It is important to note that the country of origin principle applies only in the case of cross-border provision of services without establishment in the Member State of destination of the service; for example, a management consultant who travels to another Member State in order to advise a client and then returns home.

    For services provided via an establishment in another Member State, the country of origin principle does not apply and they have to comply with all the relevant rules and regulations in that Member State. Establishment in another Member State means the creation of any fixed infrastructure such as a permanent office or permanent premises e.g. a medical practice, a laboratory, a hospital, an agency, the office of a consulting or engineering firm) through which the economic activity is pursued (Art. 4(5)). It is irrelevant where the registered office or the headquarters of the company are. It is also irrelevant whether the service provider is the owner of this infrastructure, the tenant or just the user. For any service provided via a fixed infrastructure and operated permanently by the provider in a Member State, the service provider is entirely subject to the rules and regulations of that Member State.

    The country of origin principle applies only to services which are provided into another Member State without using any fixed and permanent infrastructure there for the provision of his service. This includes cases where a service provider does not have any infrastructure in another Member State and operates entirely from his home base, but also where a temporary infrastructure is created for the duration of a particular service. Whether service provision is temporary has to be determined not only on the basis of the duration of the service but also according to its regularity, periodicity and continuity.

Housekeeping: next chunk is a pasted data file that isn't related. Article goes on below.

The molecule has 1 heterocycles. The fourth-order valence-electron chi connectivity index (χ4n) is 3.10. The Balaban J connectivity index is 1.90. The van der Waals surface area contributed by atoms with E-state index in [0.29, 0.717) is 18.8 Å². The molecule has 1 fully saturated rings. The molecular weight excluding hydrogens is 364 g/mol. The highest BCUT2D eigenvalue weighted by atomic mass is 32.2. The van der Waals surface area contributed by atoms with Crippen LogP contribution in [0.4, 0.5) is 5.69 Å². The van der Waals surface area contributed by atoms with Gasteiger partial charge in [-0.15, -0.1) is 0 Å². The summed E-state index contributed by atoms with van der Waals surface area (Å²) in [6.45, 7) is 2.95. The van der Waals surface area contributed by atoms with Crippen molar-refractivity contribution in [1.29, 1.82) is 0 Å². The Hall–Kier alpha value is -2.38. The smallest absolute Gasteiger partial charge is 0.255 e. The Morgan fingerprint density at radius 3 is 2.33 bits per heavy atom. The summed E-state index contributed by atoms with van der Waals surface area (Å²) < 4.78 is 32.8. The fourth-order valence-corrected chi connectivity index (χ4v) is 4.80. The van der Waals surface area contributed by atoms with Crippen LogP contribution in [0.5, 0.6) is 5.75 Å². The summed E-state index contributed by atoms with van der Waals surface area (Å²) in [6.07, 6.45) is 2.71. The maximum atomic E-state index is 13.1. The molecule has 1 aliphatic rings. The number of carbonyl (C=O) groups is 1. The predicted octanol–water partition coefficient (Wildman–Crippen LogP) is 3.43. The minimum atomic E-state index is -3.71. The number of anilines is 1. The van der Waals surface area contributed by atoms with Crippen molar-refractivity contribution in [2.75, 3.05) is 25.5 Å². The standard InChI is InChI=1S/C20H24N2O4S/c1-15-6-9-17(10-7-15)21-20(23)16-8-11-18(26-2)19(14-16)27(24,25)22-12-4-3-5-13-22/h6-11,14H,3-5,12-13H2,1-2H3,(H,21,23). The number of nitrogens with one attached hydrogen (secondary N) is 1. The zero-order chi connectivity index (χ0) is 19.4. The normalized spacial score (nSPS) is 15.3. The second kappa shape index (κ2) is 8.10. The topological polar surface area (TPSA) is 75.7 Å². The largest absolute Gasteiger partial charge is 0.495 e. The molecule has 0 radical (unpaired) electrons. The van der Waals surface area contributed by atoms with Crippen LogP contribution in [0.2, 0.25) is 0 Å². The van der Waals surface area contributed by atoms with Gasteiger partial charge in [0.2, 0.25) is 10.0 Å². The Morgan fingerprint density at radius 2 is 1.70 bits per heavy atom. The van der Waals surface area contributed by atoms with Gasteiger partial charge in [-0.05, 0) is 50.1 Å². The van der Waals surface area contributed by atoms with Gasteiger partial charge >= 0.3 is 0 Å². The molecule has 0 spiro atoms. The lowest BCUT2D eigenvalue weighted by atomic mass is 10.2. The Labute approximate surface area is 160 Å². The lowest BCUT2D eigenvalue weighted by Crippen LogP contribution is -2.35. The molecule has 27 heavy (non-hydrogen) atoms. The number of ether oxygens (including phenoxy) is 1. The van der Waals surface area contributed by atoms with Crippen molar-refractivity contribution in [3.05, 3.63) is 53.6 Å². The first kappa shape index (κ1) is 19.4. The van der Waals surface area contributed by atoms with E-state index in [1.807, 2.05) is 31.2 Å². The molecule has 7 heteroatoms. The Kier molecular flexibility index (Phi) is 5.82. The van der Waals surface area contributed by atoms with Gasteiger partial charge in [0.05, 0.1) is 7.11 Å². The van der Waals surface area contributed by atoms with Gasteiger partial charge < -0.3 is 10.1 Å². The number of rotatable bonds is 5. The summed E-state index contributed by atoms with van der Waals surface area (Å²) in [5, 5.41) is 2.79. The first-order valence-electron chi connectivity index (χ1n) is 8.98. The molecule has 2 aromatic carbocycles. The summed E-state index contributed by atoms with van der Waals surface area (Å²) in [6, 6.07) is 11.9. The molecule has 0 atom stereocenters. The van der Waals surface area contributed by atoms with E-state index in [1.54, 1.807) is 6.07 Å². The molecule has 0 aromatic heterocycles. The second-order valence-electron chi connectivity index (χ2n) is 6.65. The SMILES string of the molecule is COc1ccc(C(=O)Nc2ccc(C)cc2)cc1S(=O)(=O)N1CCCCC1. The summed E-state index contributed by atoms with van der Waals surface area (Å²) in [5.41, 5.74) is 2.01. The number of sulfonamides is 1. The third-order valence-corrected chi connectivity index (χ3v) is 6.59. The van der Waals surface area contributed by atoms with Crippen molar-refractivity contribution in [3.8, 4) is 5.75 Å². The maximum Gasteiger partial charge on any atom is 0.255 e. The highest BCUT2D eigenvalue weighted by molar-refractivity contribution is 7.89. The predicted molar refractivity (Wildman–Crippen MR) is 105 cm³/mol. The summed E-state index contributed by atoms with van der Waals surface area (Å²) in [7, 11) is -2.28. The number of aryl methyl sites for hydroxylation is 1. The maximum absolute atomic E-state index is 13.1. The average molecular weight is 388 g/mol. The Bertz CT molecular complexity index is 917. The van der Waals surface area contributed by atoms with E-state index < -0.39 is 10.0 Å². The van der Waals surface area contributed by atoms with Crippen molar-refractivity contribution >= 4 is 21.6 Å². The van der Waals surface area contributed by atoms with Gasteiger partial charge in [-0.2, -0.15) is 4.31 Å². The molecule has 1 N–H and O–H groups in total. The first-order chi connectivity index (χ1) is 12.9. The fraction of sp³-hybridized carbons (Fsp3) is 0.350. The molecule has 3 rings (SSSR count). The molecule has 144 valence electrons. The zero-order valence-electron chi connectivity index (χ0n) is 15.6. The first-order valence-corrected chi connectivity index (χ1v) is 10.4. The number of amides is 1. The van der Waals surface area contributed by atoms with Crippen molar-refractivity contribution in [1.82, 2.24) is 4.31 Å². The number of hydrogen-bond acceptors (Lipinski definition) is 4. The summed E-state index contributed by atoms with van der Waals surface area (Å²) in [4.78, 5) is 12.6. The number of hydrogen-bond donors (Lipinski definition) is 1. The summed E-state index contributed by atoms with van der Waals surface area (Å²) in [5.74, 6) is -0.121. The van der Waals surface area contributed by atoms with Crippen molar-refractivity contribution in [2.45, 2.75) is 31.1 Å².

• Brian

    You want to protect “Irish” workers; you also refer at some point to “native born workers”. I would be very interested to hear your definition of “Irish”.

    How about the following scenarios:

    1. A is born in Dublin.
    2. B is born in Dublin to an Irish father and a Somalian mother.
    3. C is born in London to Irish parents.
    4. D is born in London to one Irish and one Malawian parent.
    5. E is Ian Paisley.
    6. F is born in Zagreb to an Irish father and a Ukrainian mother. F has been to Ireland once as a baby.
    7. G is born in New York to joint US and Irish citizens whose grandparents left on a boat to Ellis Island in 1920. They went on a coach tour to Ireland in the 1980’s but hated the place as the people smelt bad. They support the IRA.
    8. H is born to Polish parents in Dublin.
    9. I is born to mixed Irish and Fijian parents and comes to Ireland as a young boy. He turns out to be the best hurler of his generation.

    So, who’s Irish? Can you be Irish even if you do not want to be? Do you have to speak English to be Irish? Can you be Irish without having ever been there? Can you be Irish and have a really patronising view of the place, as millions of “Irish Americans” do?

    For what it is worth, all of the people have one thing in common. They are human, and that is all that matters.